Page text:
My Shelves Are Groaning Already

“It arrived safely!! AND, I must say, the durable paper and binding is a great pleasure to see! Please keep me on your mailing list, as I can foresee ordering at least a few more things. The problem is, my shelves are groaning already!” —Connecticut, USA

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Gems from Our Fascinating Catalogue

“Thanks very much for the FH Wood music – all arrived safely after having been taken in by a neighbour. Excellent quality production, and I hope to order further gems from your fascinating catalogue.” —United Kingdom

The Wood music ordered was:

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Thayer Organ Organ Restoration Is Complete

Thayer Organ Organ Restoration Is Complete

John Apple brought this to my attention, and I want to pass it on to you. The North Universalist Chapel Society houses this important organ, and this page of their website explains the detail and restoration. Since we have restored all of the Thayer sonatas and many of his other pieces, this organ and its restoration was naturally of interest. It’s not a long story, and I believe you will enjoy it.

Founding members of the Organ Historical Society, E. A. Boadway and Robert Reich “discovered” it in 1956. Having been aware that once prominent Boston organist, W. Eugene Thayer (1838—1889), once owned an organ, it was a small matter to match the names on the stop knobs with the stop names published by Thayer in a journal entitled The Organists’ Journal & Review. Thayer was a colorful and influential character in Boston’s organ scene, so finding an organ carefully specified by him indicated a direct link with the thinking of the times.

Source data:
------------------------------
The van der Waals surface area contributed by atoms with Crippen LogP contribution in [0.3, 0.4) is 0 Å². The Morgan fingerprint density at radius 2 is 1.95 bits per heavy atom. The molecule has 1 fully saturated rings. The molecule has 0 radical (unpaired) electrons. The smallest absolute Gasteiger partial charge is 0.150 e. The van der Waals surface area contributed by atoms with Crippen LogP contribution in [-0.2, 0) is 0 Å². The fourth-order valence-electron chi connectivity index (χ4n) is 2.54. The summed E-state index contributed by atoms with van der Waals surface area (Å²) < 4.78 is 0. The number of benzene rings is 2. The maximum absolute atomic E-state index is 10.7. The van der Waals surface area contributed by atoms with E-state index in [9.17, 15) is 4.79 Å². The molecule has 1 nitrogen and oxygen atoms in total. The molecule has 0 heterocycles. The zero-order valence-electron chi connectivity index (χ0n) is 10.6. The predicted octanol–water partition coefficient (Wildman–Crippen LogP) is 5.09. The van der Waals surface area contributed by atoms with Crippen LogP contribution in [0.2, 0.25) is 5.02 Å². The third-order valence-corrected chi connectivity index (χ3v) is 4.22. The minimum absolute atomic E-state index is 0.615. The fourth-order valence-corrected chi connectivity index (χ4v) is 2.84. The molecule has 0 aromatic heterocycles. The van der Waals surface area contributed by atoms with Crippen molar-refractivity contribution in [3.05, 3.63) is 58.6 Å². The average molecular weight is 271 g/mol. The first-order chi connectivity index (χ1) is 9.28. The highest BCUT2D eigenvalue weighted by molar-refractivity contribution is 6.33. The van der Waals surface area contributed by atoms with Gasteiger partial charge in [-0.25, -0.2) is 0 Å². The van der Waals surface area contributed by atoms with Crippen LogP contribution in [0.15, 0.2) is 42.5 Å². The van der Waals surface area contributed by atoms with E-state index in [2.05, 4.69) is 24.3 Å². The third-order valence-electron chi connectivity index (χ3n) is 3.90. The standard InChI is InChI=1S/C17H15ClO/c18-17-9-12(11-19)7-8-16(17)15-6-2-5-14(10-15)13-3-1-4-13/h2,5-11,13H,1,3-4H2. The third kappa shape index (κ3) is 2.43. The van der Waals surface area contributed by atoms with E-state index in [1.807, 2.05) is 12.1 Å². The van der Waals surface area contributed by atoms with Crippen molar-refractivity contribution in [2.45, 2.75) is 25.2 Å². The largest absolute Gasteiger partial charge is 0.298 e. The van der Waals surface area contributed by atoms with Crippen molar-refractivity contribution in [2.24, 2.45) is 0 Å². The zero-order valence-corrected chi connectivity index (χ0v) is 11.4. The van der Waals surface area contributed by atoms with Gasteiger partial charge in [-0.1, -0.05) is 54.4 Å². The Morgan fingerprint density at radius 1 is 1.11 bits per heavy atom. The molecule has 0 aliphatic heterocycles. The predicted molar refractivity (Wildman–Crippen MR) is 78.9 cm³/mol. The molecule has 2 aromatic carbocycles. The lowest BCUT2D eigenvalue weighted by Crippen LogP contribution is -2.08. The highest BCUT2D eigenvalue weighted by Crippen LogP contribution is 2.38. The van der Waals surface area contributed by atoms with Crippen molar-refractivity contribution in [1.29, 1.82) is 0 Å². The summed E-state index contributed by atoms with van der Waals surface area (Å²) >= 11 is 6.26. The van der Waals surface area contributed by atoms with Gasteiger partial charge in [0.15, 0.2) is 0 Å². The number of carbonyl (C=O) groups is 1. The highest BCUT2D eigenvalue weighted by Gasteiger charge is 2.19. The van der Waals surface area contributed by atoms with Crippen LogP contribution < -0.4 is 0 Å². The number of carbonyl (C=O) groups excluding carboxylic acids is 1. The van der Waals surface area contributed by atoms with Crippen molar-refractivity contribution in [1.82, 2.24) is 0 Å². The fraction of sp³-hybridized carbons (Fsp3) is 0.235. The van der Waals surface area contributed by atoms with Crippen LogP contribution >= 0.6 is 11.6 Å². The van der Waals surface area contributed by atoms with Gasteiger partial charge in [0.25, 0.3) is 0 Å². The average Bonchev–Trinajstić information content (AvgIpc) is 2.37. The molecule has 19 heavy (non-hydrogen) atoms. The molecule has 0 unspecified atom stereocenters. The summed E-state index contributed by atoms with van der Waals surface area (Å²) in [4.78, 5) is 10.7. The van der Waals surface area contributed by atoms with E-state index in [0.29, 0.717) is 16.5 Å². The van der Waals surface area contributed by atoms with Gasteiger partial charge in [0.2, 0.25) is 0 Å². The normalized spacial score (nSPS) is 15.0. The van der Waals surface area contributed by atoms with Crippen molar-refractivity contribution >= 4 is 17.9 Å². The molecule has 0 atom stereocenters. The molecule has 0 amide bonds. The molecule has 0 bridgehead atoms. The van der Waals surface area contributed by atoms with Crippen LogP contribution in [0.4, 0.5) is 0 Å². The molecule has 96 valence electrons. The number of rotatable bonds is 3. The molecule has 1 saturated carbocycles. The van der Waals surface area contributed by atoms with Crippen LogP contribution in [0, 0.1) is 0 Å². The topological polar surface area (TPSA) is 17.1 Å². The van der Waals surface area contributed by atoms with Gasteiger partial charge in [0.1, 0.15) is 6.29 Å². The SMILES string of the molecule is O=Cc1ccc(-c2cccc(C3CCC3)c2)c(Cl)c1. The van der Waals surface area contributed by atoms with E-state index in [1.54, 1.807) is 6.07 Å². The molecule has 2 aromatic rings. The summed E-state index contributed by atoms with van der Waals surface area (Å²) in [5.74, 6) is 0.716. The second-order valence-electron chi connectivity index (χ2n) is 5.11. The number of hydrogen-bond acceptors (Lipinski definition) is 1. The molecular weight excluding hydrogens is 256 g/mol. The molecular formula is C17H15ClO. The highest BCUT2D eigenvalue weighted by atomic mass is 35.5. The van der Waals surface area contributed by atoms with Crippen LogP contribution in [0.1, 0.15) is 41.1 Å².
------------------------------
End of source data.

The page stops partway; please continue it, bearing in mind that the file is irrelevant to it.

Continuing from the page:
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Grand-daughter and Great Grandfather Found

“Thank you for the opportunity to acquire the score for Fantasia on My Old Kentucky Home by J E W Lord, who was my great-grandfather. While Googling his name, we came across your website and, with great delight, his composition. My mother, his grand-daughter, who is 91, is thrilled! We hope to have our church organist perform it! You have provided a service for which our family is truly grateful.”

—Massachusetts, USA

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Gatty Sellars Music and American Tour

Gatty Sellars Music and American Tour

Enjoy this brief article from 1916 which appeared in multiple publications announcing the fifth American tour for Sellars. It also includes mention of this month’s restoration of his “Fancies”: Fischer & Bro are “… just now issuing his “Overture Fantastique” and “Fancies” for organ and orchestra.”

You can see both of these pieces at:

The Musical Monitor (The Official Magazine of the National Federation of Musical Clubs), Vol VI, No 1. September 1916. P 43.

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That Callaerts Toccata Is A Humdinger!

Hello! I ordered “Will o’ the Wisp” last year sometime, and I am so glad I did. And I love receiving this email list. Please call me on Wednesday to make sure I order that Callaerts piece. That Toccata is a humdinger! Wow!

Thank you for making it available.

—Georgia, USA

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“Easy-ish” Shorter Pieces as PDFs